Devil’s Advocate – What the Romans did for us

Groupthink is a terrible thing, one of the greatest threats to critical assessment of the available evidence and one of the easiest to slip into. It’s all too appealing to surround ourselves with people who agree with us, and to settle into self-perpetuating thought patterns that are increasingly extreme and complacent because dissenting voices are filtered out. And that’s why you have to give the Roman Catholic Church a lot of credit.

DevilI think the invention of the role of Devil’s Advocate in the 16th century under Pope Sixtus V was one of the most impressive acts of critical thinking in history. It created a formal role purely to challenge and question the received wisdom. For someone to be considered for canonisation, opinions of them would have to be overwhelmingly positive, but the Devil’s Advocate would ensure that groupthink didn’t turn the process into a mere formality.

Sadly, the post was finally abolished in 1983, and it’s notable that the rate of canonisations shot up after this. It’s also interesting that many CEOs of major corporations now recognise how useful it is to ensure that dissenting voices can be raised at the highest level without any fear that it will damage career prospects. British Airways even went so far as to employ Paul Birch as an official Corporate Jester, although he was sacked within a couple of years for “taking the piss”.

It’s very important to make sure that we’re open to considering alternative views, and that we don’t just settle into a routine of affirming our existing views, or retreat to a virtual echo chamber. So with that in mind, I’m going to make an effort to periodically look for the positive in religion, and Christianity in particular. It’s not necessarily going to be easy, but I hope it will be a form of protection from narrow and self-justifying thought patterns.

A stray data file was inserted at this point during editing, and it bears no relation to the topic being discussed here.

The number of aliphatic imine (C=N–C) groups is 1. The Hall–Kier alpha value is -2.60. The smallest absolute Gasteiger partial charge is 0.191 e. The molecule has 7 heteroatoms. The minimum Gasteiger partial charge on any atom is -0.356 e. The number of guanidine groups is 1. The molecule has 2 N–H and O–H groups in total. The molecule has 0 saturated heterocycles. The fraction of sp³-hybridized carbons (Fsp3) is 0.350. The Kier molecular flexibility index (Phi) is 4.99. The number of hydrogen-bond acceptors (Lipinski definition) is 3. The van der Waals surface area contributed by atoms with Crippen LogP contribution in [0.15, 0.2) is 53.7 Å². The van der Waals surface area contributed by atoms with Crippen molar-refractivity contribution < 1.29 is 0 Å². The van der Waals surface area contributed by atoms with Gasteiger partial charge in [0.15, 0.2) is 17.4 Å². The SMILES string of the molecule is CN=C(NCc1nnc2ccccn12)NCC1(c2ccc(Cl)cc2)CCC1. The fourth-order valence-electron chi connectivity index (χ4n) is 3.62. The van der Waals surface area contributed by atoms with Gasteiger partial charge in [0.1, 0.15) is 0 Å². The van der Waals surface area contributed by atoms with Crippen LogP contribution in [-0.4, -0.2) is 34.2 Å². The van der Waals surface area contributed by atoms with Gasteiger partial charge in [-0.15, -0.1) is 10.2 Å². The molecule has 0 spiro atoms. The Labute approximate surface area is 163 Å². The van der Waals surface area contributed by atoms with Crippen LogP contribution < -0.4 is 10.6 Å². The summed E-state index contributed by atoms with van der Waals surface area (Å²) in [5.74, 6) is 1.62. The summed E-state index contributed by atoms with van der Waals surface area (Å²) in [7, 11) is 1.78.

Image by Marlton Green, used under Creative Commons Generic Attribution License 2.0

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About Recovering Agnostic

I'm Christian by upbringing, agnostic by belief, cynical by temperament, broadly scientific in approach, and looking for answers. My main interest at the moment is in turning my current disengaged shrug into at least a working hypothesis.

3 responses to “Devil’s Advocate – What the Romans did for us”

  1. unkleE says :

    “I’m going to make an effort to periodically look for the positive in religion, and Christianity in particular”

    Excellent. It’s easy if you look at the evidence! : ) You can do it!!!

  2. Takis Konstantopoulos says :

    Hi, interesting posting.

    I discovered it after publishing this posting on my blog, trying to find an answer to some questions posed there:

    We can’t be sure that whatever caused the Advocate to stop being used wasn’t the same as cause the rist. It is a causality thing — a science issue. Thus, we still don’t know why the rise.
    We don’t know why the advocate was invented so late either?

    Would you happen to have an answer or reference?

    • Recovering Agnostic says :

      No, afraid not. There’s no way of demonstrating where the causation lies from a simple observation of the facts as you have them, because we can’t run a control. The best we can do is to draw some inferences based on the facts available.

      In fact, I’d note that the exponential growth in the number of saints that you observe is already underway long before the post was abolished. This suggests to me that there’s a separate cause, leading to the twin effects of more saints and the abolition of the Advocate.

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